There is power in truth. I am grateful for Sister Beck and how she reminds us often of truths that can free us to be the women God needs us to be. There is power in her teachings.

Tuesday, March 30, 2010

Amazing Family History Tips

If you are wanting to find ways to find more information about your ancestors, this post by historian Ardis Parshall is a goldmine of information.

Dance, Dry Bones, Dance

(Oooo. I love the title, too.)

She's done other posts on family history as well.

Lesson 1 (First steps)
Lesson 2 (Home sources)
Lesson 3 (Social Security)
Lesson 4 (Census)
Lesson 5 (Resolving Discrepancies)

She has a gift, I tell you, and it's a gift that she shares it.

And if you are interested in reading history, you'll want to sit down for a while at her blog. Amazing stuff, particularly if your interest is in Mormon history. (But it's not the typical LDS history she writes about. She shares stories that are less-known, if known at all.)

Tuesday, March 16, 2010

Glenn Beck and Social Justice, and Thinking Outside the Box in Politics

OK, so I get that people feel strongly about helping the poor. I think rare is the person on either side (and all along the continuum) of the political spectrum who doesn't.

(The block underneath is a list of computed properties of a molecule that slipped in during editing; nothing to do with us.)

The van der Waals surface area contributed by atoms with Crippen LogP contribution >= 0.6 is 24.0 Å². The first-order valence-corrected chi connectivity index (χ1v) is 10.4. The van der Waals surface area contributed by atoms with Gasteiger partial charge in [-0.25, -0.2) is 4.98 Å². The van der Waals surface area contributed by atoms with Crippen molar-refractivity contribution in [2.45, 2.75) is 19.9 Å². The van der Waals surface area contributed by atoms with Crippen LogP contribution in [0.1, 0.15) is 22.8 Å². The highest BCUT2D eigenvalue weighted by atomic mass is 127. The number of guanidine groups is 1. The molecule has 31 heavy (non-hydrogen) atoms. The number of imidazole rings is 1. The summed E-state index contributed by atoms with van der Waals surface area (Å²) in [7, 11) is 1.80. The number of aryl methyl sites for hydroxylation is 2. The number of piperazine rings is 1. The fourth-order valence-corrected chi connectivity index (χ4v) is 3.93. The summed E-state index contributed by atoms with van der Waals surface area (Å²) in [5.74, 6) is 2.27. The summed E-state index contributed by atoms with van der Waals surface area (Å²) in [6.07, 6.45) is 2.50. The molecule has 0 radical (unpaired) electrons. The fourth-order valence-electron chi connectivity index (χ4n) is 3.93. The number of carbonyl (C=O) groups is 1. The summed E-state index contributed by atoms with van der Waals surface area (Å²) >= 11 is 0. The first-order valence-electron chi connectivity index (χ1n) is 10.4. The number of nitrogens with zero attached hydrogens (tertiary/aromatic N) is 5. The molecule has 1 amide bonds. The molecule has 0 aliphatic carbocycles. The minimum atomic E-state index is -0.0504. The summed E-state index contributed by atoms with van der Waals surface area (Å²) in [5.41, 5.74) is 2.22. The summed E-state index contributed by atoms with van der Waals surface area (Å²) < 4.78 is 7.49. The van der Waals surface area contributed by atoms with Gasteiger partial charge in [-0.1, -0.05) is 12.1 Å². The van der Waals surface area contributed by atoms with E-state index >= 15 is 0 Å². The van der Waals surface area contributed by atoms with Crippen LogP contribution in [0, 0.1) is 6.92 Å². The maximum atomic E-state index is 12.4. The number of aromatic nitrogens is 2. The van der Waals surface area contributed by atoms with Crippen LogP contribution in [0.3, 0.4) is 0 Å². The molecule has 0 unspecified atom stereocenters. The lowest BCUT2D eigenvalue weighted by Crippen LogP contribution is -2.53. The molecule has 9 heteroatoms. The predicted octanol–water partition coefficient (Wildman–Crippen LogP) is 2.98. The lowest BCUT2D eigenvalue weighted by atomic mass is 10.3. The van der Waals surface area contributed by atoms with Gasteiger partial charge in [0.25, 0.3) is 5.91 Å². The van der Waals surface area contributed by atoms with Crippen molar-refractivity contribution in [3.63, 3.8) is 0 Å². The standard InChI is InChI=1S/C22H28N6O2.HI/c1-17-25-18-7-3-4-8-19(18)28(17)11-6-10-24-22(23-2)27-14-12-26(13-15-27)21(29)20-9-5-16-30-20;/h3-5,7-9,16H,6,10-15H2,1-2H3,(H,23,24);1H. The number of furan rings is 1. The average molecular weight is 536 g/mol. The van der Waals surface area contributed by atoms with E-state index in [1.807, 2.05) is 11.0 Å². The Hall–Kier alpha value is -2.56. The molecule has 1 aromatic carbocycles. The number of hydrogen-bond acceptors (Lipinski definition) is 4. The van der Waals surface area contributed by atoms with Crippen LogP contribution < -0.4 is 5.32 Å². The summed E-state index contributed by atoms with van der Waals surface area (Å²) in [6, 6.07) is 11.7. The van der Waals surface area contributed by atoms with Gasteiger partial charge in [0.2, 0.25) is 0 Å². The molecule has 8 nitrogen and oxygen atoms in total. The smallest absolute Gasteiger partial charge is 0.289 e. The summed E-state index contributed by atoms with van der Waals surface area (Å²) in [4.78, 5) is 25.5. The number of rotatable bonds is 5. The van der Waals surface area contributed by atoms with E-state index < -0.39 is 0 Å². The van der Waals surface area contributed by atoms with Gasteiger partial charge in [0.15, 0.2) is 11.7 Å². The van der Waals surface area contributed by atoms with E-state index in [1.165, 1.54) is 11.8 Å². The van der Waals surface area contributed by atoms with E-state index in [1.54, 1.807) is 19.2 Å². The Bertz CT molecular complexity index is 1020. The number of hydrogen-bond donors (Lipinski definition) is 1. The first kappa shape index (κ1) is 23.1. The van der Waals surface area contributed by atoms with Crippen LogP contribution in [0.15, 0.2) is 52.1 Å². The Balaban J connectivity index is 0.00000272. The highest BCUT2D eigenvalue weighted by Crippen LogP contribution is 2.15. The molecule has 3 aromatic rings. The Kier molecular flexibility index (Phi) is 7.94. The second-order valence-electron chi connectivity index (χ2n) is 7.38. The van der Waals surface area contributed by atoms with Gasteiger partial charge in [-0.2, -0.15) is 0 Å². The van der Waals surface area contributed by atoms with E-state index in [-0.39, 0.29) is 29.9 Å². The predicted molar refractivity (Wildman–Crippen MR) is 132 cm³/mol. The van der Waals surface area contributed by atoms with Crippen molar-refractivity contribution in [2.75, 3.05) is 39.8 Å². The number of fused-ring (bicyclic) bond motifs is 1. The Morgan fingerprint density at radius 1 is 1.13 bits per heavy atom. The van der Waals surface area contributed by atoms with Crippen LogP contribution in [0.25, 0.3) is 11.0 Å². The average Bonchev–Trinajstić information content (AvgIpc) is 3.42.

I'm not necessarily a fan of Glenn Beck; he too often uses too much extreme rhetoric for my liking.

But good grief, the responses to his recent comments on social justice (or, better said, how people are framing those comments) are also really extreme in their rhetoric, and to me missing the core point -- and missing an opportunity where we as a nation might actually have some discussions on how we really can and should help the poor.

Even before I read this quote, my thought about all of the hoopla was that many people are hearing what they want to hear in what he said, not actually addressing the core of his concern. Reading this strengthened that opinion for me:

"Social justice is code language. Code language for big government… If your church is preaching social and economic justice you better do some digging and find out exactly what that means. Because if that means big government, (that) you need to support big government programs, (then) you don’t have a church… Now if your church is talking about social justice in a way that you empower yourself to go help the poor, well then that is exactly what Jesus… would like you to do.”